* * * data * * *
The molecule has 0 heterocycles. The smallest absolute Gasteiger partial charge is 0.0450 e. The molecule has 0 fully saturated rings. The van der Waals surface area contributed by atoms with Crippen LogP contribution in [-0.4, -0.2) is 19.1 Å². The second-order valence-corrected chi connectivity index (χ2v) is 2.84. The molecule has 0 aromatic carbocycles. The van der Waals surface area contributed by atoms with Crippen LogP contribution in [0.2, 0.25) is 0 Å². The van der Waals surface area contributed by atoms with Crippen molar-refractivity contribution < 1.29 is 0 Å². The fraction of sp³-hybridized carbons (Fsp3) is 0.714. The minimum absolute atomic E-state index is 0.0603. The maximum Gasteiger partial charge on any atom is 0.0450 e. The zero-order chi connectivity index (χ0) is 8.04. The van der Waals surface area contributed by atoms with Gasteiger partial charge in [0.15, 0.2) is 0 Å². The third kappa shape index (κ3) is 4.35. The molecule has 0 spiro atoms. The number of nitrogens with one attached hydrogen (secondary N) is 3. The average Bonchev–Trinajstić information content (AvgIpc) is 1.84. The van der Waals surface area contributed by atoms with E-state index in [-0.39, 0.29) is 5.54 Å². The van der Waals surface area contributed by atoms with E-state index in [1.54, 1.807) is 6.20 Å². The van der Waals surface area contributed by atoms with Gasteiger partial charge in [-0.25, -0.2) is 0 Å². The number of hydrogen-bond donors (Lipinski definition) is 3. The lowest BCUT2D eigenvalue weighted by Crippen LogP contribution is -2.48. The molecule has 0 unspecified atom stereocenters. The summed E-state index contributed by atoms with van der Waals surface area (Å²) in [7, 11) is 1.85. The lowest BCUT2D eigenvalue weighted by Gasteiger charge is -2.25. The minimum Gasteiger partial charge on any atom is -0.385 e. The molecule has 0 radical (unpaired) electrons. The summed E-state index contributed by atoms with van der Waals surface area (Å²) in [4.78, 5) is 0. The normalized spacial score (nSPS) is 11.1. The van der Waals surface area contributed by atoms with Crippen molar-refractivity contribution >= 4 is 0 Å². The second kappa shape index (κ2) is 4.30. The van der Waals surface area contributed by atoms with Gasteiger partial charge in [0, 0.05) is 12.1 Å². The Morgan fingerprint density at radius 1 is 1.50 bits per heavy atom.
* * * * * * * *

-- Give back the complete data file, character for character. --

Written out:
The molecule has 0 heterocycles. The smallest absolute Gasteiger partial charge is 0.0450 e. The molecule has 0 fully saturated rings. The van der Waals surface area contributed by atoms with Crippen LogP contribution in [-0.4, -0.2) is 19.1 Å². The second-order valence-corrected chi connectivity index (χ2v) is 2.84. The molecule has 0 aromatic carbocycles. The van der Waals surface area contributed by atoms with Crippen LogP contribution in [0.2, 0.25) is 0 Å². The van der Waals surface area contributed by atoms with Crippen molar-refractivity contribution < 1.29 is 0 Å². The fraction of sp³-hybridized carbons (Fsp3) is 0.714. The minimum absolute atomic E-state index is 0.0603. The maximum Gasteiger partial charge on any atom is 0.0450 e. The zero-order chi connectivity index (χ0) is 8.04. The van der Waals surface area contributed by atoms with Gasteiger partial charge in [0.15, 0.2) is 0 Å². The third kappa shape index (κ3) is 4.35. The molecule has 0 spiro atoms. The number of nitrogens with one attached hydrogen (secondary N) is 3. The average Bonchev–Trinajstić information content (AvgIpc) is 1.84. The van der Waals surface area contributed by atoms with E-state index in [-0.39, 0.29) is 5.54 Å². The van der Waals surface area contributed by atoms with E-state index in [1.54, 1.807) is 6.20 Å². The van der Waals surface area contributed by atoms with Gasteiger partial charge in [-0.25, -0.2) is 0 Å². The number of hydrogen-bond donors (Lipinski definition) is 3. The lowest BCUT2D eigenvalue weighted by Crippen LogP contribution is -2.48. The molecule has 0 unspecified atom stereocenters. The summed E-state index contributed by atoms with van der Waals surface area (Å²) in [7, 11) is 1.85. The lowest BCUT2D eigenvalue weighted by Gasteiger charge is -2.25. The minimum Gasteiger partial charge on any atom is -0.385 e. The molecule has 0 radical (unpaired) electrons. The summed E-state index contributed by atoms with van der Waals surface area (Å²) in [4.78, 5) is 0. The normalized spacial score (nSPS) is 11.1. The van der Waals surface area contributed by atoms with Crippen molar-refractivity contribution >= 4 is 0 Å². The second kappa shape index (κ2) is 4.30. The van der Waals surface area contributed by atoms with Gasteiger partial charge in [0, 0.05) is 12.1 Å². The Morgan fingerprint density at radius 1 is 1.50 bits per heavy atom.